Securing distributed systems involves segmenting functional servers or resources into separate virtual networks with distinct levels of trust and access controls. This is a mechanism to control potential damage in case of a security breach too. Most cloud providers offer native capabilities to create such network silos (or zones), including the two most deployed, Virtual Network (VNet) from Azure and Virtual Private Cloud (VPC) from AWS.
It is vital to ensure that the connection between your isolated networks is not persistent but transient — and based on the Principle of Least Privilege — with an appropriate type of authentication and authorization protocol (OAuth 2.0 based OpenID Connect or SAML) used at the application and infrastructure level.
Having data on separate virtual networks ensures reliability, scalability, and security due to their load balancers, auto-scale factors, and caching. This, in turn, helps with geographic redundancy and backups to guarantee that, even when disasters happen, critical applications remain available. Implementing automation and very strong DevSecOps would be essential to keep this a maintainable best practice.
3. Visibility, Observability and Traceability
How can you secure something unless it is visible? CIOs should constantly be on top of how many applications, servers, and databases they have running, and have an idea of the health metrics associated with each of these.
You may be wondering how you gain access to this overview. Instead of disrupting engineers’ and developers’ workflows, look to automation platforms and DevSecOps professionals to deliver tech-enabled business outcomes.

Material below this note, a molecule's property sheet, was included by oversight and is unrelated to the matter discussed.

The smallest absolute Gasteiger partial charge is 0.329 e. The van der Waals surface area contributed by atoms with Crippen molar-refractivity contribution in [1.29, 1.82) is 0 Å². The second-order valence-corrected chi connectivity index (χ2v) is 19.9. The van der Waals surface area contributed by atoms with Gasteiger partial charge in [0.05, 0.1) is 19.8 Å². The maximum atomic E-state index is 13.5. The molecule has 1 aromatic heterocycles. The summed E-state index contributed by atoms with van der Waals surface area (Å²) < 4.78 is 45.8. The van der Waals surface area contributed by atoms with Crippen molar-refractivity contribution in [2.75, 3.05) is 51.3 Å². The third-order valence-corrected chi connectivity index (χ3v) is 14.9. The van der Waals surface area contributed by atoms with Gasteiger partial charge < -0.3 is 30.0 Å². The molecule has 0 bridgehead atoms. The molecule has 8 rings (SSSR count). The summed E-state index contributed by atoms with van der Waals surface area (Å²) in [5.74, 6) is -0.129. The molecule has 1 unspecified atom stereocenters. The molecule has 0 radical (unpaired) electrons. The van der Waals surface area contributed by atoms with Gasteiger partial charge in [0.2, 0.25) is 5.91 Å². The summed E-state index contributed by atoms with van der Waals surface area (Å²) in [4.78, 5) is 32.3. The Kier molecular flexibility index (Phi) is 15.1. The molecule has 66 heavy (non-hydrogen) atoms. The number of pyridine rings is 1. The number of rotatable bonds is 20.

By having advanced observability across cloud-native environments, cross-functional teams have access to the right level of logging, alerting, and monitoring to better understand complex distributed systems. Every compliance authority requires access controls from logging but, more importantly, it helps companies have an overview of and updates about system health, incident response, and threat detection.
Furthermore, infrastructure monitoring tools detect and debug performance issues by analyzing application metrics, traces, logs, and user experience data.
Traceability ultimately means that the smaller distributed systems can be put back together accurately. If something fails, developers would be able to trace it back and determine what caused the outage, breach, or hardware failure. This allows businesses to scale freely, without the worry that they’ll be caught out in the future.
The challenge that companies face is that developers are not natively trained on these aspects of best practices. As much as organizations and technology leaders are aware of this responsibility, incorporating best practices still seems an afterthought (especially when you have multiple legacy systems).
Every application in the ecosystem has to be built in a sustainable, secure, scalable, and reliable way — a holistic architecture — which can only be achieved if best practices are seen as a cohesive whole rather than checklist items. You cannot retrofit a tool into a systemic gap to bring about security and integration — that would leave you with spaghetti applications.